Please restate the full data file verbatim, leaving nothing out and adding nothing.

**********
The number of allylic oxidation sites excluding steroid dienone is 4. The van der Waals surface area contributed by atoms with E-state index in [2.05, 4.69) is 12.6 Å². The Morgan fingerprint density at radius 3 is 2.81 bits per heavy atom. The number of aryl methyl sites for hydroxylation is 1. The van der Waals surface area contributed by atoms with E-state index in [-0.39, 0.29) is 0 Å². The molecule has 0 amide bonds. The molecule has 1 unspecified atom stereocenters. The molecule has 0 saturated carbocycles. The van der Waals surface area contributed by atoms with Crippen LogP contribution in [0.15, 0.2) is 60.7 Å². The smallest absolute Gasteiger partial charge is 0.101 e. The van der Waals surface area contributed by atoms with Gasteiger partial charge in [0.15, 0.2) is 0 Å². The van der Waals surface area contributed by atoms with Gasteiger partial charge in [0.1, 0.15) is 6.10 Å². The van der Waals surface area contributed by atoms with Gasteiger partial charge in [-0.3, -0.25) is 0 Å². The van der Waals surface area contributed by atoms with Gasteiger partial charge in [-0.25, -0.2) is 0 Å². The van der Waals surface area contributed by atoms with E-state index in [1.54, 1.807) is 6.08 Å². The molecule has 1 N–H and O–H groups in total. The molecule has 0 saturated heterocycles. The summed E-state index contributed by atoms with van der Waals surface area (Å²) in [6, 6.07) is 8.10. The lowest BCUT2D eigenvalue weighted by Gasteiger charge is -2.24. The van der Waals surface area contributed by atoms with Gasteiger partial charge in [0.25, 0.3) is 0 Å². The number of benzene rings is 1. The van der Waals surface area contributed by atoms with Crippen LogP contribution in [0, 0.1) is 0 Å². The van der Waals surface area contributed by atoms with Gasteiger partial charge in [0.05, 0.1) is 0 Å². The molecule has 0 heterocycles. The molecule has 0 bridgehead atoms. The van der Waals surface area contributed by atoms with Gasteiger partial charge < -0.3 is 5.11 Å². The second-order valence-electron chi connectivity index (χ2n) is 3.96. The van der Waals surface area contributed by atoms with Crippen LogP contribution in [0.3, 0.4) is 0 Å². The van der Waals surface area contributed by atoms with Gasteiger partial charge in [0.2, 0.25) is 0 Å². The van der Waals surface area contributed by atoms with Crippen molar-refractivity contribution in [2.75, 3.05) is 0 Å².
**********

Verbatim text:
The number of allylic oxidation sites excluding steroid dienone is 4. The van der Waals surface area contributed by atoms with E-state index in [2.05, 4.69) is 12.6 Å². The Morgan fingerprint density at radius 3 is 2.81 bits per heavy atom. The number of aryl methyl sites for hydroxylation is 1. The van der Waals surface area contributed by atoms with E-state index in [-0.39, 0.29) is 0 Å². The molecule has 0 amide bonds. The molecule has 1 unspecified atom stereocenters. The molecule has 0 saturated carbocycles. The van der Waals surface area contributed by atoms with Crippen LogP contribution in [0.15, 0.2) is 60.7 Å². The smallest absolute Gasteiger partial charge is 0.101 e. The van der Waals surface area contributed by atoms with Gasteiger partial charge in [0.15, 0.2) is 0 Å². The van der Waals surface area contributed by atoms with Gasteiger partial charge in [0.1, 0.15) is 6.10 Å². The van der Waals surface area contributed by atoms with Gasteiger partial charge in [-0.3, -0.25) is 0 Å². The van der Waals surface area contributed by atoms with Gasteiger partial charge in [-0.25, -0.2) is 0 Å². The van der Waals surface area contributed by atoms with E-state index in [1.54, 1.807) is 6.08 Å². The molecule has 1 N–H and O–H groups in total. The molecule has 0 saturated heterocycles. The summed E-state index contributed by atoms with van der Waals surface area (Å²) in [6, 6.07) is 8.10. The lowest BCUT2D eigenvalue weighted by Gasteiger charge is -2.24. The van der Waals surface area contributed by atoms with Gasteiger partial charge in [0.25, 0.3) is 0 Å². The number of benzene rings is 1. The van der Waals surface area contributed by atoms with Crippen LogP contribution in [0, 0.1) is 0 Å². The van der Waals surface area contributed by atoms with Gasteiger partial charge in [0.05, 0.1) is 0 Å². The molecule has 0 heterocycles. The molecule has 0 bridgehead atoms. The van der Waals surface area contributed by atoms with Gasteiger partial charge < -0.3 is 5.11 Å². The second-order valence-electron chi connectivity index (χ2n) is 3.96. The van der Waals surface area contributed by atoms with Crippen LogP contribution in [0.3, 0.4) is 0 Å². The van der Waals surface area contributed by atoms with Gasteiger partial charge in [0.2, 0.25) is 0 Å². The van der Waals surface area contributed by atoms with Crippen molar-refractivity contribution in [2.75, 3.05) is 0 Å².